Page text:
Weather in Los Angeles for June 20, 1907: A low of 55 and a high of 72; at midnight, it was 61 and cloudy.

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Monday, June 19, 2006

Soothing Music

June 19, 1907
Los Angeles

What shall we do with the insane? Don’t give them drugs... give them music! (Well, some music).

Dr. E.C. Dent of the hospital for women on Ward’s Island in New York says: “I firmly believe in the curative power of music for insane patients and those who suffer from nervous diseases, but I do not say that music in itself is a cure. It is true that music is now a regular part of the treatment in this hospital systematically employed in reaching and stimulating the brain.”

The musical selections are important, Dent says, because “popular airs ... were useless or injurious in the case of a patient accustomed to the classics while the classics would be entirely without effect on the brain of an uneducated person.”

For simple mania, Dent says, slow, dreamy music is best while someone with melancholia is best treated with a stirring air. Dent’s assistant Miss Vescelius has classified music much like drugs: stimulants, sedatives, bromides, narcotics and tonics.

Dent uses Franz’s Liszt’s Hungarian Rhapsody No. 2 as a stimulant (predating Warner Bros.’ cartoons by several decades), and Felix Mendelssohn’s “On Wings of Song” as a sedative. Franz Schubert’s “Ave Maria” is a narcotic and marches and bright waltzes are considered as tonics.

“One day a dear friend mentally and physically at the lowest ebb lay in a half-fainting condition on a lounge as I sat at the piano, singing. Through a sudden impulse, I broke into the old gem ‘She Touched the Hem of His Garment,’ knowing it to be a favorite of the invalid. When I had finished she was standing by my side, with bright eyes and cheeks flushed. ‘I am revived; I am well,’ she said as she grasped me. And it was true that from that hour she improved and rapidly recovered.”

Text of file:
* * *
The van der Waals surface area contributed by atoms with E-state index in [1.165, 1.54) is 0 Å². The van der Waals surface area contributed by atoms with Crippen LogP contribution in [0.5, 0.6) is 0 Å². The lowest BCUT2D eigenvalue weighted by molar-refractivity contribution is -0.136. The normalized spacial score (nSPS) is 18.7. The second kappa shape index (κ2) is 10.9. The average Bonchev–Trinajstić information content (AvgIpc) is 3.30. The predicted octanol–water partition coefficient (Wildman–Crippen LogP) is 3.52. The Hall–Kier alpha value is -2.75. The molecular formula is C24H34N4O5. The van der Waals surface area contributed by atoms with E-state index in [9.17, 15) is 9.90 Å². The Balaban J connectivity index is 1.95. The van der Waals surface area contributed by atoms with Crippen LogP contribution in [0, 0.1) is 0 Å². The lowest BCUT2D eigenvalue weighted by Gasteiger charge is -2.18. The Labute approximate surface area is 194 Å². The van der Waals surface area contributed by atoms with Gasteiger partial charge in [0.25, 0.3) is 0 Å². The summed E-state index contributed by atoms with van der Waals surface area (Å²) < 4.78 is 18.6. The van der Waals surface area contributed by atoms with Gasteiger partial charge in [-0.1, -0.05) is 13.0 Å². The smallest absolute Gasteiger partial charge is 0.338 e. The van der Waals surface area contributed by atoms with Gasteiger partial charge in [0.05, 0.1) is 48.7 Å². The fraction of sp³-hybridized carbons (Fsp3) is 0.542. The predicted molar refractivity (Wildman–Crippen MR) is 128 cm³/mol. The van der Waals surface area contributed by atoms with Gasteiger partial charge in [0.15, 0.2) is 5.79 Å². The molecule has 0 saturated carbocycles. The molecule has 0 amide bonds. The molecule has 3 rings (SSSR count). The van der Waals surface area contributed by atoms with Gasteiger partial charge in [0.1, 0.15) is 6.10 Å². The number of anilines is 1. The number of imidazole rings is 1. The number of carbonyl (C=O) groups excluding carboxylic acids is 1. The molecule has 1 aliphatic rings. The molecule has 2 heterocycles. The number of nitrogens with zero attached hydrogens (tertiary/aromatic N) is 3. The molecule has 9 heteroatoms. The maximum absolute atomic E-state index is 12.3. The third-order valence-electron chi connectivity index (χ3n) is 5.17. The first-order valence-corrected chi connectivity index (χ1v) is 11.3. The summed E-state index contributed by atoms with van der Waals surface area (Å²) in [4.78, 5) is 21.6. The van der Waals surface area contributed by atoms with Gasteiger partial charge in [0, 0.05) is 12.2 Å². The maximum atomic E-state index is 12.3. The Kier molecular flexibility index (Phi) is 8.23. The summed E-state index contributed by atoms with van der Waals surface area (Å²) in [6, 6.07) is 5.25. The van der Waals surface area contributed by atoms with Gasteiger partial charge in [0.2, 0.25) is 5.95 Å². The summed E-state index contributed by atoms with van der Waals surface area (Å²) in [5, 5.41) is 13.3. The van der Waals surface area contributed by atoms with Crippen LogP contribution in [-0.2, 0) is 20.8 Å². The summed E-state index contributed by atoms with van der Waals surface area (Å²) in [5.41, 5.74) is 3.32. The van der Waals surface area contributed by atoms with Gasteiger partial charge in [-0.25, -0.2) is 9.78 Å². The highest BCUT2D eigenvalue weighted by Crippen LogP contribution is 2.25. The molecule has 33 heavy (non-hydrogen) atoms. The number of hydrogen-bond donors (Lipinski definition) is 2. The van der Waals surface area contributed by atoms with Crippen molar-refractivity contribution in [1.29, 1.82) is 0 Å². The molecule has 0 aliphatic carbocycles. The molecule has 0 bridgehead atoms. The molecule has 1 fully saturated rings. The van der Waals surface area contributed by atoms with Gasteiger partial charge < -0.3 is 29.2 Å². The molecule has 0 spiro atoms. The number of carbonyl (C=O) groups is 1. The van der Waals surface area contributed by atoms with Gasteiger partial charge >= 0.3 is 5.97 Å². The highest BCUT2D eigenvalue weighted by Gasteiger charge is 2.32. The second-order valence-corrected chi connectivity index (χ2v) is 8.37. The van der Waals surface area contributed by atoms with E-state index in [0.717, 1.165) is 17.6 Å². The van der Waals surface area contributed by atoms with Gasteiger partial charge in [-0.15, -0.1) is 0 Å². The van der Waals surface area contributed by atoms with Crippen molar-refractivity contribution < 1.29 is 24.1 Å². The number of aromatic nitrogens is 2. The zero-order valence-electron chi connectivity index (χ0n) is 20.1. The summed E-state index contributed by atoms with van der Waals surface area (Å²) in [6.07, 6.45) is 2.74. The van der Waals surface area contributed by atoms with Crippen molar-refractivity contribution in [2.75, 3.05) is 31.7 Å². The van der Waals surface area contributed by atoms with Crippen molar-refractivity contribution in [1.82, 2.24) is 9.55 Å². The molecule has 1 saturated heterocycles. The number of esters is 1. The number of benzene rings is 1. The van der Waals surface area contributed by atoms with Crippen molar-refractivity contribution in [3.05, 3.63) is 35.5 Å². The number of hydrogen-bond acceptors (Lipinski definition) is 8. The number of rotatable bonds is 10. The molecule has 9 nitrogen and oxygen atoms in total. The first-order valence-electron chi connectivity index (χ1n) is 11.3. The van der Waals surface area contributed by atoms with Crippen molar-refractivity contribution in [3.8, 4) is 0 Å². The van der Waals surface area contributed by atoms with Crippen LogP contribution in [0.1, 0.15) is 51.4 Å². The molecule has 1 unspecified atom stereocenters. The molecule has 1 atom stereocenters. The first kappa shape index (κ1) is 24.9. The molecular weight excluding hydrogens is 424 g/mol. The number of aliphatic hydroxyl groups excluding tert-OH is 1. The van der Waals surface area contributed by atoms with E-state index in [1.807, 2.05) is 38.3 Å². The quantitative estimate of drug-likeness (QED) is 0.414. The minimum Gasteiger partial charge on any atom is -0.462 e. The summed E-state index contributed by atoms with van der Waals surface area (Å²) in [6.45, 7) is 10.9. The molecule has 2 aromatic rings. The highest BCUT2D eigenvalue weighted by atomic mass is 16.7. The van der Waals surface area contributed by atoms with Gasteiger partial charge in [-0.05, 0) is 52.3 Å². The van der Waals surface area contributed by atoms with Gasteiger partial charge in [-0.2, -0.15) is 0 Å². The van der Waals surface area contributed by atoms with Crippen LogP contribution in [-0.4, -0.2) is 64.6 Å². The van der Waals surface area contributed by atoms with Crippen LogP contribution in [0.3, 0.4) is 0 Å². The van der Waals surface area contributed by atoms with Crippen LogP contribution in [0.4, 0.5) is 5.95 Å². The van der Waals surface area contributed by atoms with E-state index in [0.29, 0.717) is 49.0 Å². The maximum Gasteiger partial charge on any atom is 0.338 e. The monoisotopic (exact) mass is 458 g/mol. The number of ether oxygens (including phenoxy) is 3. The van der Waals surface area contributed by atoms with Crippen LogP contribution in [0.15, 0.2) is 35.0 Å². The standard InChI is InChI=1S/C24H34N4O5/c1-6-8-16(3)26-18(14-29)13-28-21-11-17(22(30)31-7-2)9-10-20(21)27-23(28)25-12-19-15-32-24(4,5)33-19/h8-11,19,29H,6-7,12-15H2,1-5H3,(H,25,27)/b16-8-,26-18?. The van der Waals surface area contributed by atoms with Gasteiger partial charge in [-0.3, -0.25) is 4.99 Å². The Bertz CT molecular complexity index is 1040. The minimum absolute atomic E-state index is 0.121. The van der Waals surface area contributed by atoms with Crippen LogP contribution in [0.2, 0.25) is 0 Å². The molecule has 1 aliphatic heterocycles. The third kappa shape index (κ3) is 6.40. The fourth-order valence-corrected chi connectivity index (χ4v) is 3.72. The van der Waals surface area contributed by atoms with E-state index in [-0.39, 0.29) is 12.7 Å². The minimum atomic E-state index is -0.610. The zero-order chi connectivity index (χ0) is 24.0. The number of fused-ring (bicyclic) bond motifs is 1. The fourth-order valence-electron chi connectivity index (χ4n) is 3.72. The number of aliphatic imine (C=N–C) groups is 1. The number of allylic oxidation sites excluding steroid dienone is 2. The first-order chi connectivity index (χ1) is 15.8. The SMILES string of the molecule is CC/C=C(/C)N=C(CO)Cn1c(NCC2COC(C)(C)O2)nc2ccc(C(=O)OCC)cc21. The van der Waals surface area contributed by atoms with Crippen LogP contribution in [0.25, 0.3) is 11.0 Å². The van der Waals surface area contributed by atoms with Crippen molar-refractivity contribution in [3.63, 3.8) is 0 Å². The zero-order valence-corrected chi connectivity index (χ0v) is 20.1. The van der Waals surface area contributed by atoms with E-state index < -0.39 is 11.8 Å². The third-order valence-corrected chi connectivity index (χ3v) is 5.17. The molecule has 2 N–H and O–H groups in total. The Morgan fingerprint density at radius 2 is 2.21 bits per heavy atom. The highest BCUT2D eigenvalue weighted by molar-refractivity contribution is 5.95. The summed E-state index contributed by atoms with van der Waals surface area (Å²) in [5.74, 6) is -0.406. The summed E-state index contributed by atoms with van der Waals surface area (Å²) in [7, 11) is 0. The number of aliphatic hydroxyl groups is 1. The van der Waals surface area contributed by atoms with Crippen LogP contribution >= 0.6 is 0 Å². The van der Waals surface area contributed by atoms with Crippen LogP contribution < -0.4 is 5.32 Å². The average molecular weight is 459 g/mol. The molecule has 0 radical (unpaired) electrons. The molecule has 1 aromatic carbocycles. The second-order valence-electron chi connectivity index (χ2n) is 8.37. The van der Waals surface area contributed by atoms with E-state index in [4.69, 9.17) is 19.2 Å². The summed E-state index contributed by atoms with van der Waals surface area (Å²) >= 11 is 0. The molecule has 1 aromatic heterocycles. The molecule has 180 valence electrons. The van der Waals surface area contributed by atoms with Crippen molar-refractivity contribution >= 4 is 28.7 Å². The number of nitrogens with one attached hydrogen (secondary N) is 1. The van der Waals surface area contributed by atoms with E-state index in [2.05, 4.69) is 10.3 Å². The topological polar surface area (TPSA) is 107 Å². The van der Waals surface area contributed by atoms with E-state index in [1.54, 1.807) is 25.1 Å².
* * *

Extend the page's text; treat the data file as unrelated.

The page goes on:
“The time will come when discordant tones in the sick room will be recognized as a crime, just as heinous as giving the sick adulterated drugs or impure food,” Vescelius said.

Although Dent doesn’t give an example of bromides, one might easily suggest, for starters, Tchaikovsky’s “1812 Overture” and Vivaldi’s “The Four Seasons.” I wonder what they would have thought of Steve Reich’s “Come Out.”

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Sunday, June 18, 2006

Who Poisoned Baby?

June 18, 1907
Los Angeles

The victim: A collie named Baby

The plaintiff: Hazel G. (or Ella M.) Schurger, 1156 S. Flower.

The suspect: J.J. Brady of the Immigration Bureau, a next-door neighbor.

Baby’s agonizing death scandalized residents of the fashionable homes around 12th Street and South Flower, because everyone—except for J.J. Brady—loved the dog.

In May, Schurger found Baby in convulsions on the front lawn. Analysis determined that it was given strychnine. She suspected Brady because he had threatened the dog and thrown rocks at it. Schurger said that shortly before the death, she saw Brady throw some meat to Baby over the back fence. Schurger said: “I will not let the man who killed my pet go free if I can help it.”

Brady said: “I had a grudge against the dog because she barked at me, but I didn’t poison her.”

Brady was freed after a chemist testified that Baby had been given strychnine, but in such a small dose that it would have taken hours for the dog to die, not immediately, as Schurger said.